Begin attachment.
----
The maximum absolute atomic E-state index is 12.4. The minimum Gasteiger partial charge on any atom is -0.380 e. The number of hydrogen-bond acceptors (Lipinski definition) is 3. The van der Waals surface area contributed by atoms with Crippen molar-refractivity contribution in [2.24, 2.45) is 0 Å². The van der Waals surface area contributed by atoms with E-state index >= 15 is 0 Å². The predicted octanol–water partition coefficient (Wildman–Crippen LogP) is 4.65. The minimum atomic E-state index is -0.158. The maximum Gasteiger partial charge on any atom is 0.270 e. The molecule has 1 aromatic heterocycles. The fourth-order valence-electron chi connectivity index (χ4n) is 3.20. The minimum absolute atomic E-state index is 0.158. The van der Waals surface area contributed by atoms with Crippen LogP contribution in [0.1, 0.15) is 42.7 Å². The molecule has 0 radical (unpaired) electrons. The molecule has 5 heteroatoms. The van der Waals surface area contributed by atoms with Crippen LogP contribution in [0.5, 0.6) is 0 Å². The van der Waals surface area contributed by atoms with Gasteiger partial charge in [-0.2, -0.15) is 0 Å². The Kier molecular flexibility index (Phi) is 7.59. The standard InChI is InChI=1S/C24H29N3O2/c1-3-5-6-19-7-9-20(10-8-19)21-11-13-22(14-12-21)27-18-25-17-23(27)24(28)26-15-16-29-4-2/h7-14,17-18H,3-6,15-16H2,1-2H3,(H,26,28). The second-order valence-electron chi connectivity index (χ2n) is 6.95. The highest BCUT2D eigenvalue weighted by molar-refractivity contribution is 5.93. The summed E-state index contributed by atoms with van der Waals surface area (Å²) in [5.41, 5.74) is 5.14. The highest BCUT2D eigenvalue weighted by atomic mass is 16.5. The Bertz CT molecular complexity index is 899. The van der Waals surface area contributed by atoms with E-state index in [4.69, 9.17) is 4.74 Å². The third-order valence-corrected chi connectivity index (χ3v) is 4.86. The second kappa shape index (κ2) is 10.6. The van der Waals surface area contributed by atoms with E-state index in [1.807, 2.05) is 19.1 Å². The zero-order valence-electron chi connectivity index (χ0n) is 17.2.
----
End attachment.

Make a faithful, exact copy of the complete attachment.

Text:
The maximum absolute atomic E-state index is 12.4. The minimum Gasteiger partial charge on any atom is -0.380 e. The number of hydrogen-bond acceptors (Lipinski definition) is 3. The van der Waals surface area contributed by atoms with Crippen molar-refractivity contribution in [2.24, 2.45) is 0 Å². The van der Waals surface area contributed by atoms with E-state index >= 15 is 0 Å². The predicted octanol–water partition coefficient (Wildman–Crippen LogP) is 4.65. The minimum atomic E-state index is -0.158. The maximum Gasteiger partial charge on any atom is 0.270 e. The molecule has 1 aromatic heterocycles. The fourth-order valence-electron chi connectivity index (χ4n) is 3.20. The minimum absolute atomic E-state index is 0.158. The van der Waals surface area contributed by atoms with Crippen LogP contribution in [0.1, 0.15) is 42.7 Å². The molecule has 0 radical (unpaired) electrons. The molecule has 5 heteroatoms. The van der Waals surface area contributed by atoms with Crippen LogP contribution in [0.5, 0.6) is 0 Å². The van der Waals surface area contributed by atoms with Gasteiger partial charge in [-0.2, -0.15) is 0 Å². The Kier molecular flexibility index (Phi) is 7.59. The standard InChI is InChI=1S/C24H29N3O2/c1-3-5-6-19-7-9-20(10-8-19)21-11-13-22(14-12-21)27-18-25-17-23(27)24(28)26-15-16-29-4-2/h7-14,17-18H,3-6,15-16H2,1-2H3,(H,26,28). The second-order valence-electron chi connectivity index (χ2n) is 6.95. The highest BCUT2D eigenvalue weighted by molar-refractivity contribution is 5.93. The summed E-state index contributed by atoms with van der Waals surface area (Å²) in [5.41, 5.74) is 5.14. The highest BCUT2D eigenvalue weighted by atomic mass is 16.5. The Bertz CT molecular complexity index is 899. The van der Waals surface area contributed by atoms with E-state index in [4.69, 9.17) is 4.74 Å². The third-order valence-corrected chi connectivity index (χ3v) is 4.86. The second kappa shape index (κ2) is 10.6. The van der Waals surface area contributed by atoms with E-state index in [1.807, 2.05) is 19.1 Å². The zero-order valence-electron chi connectivity index (χ0n) is 17.2.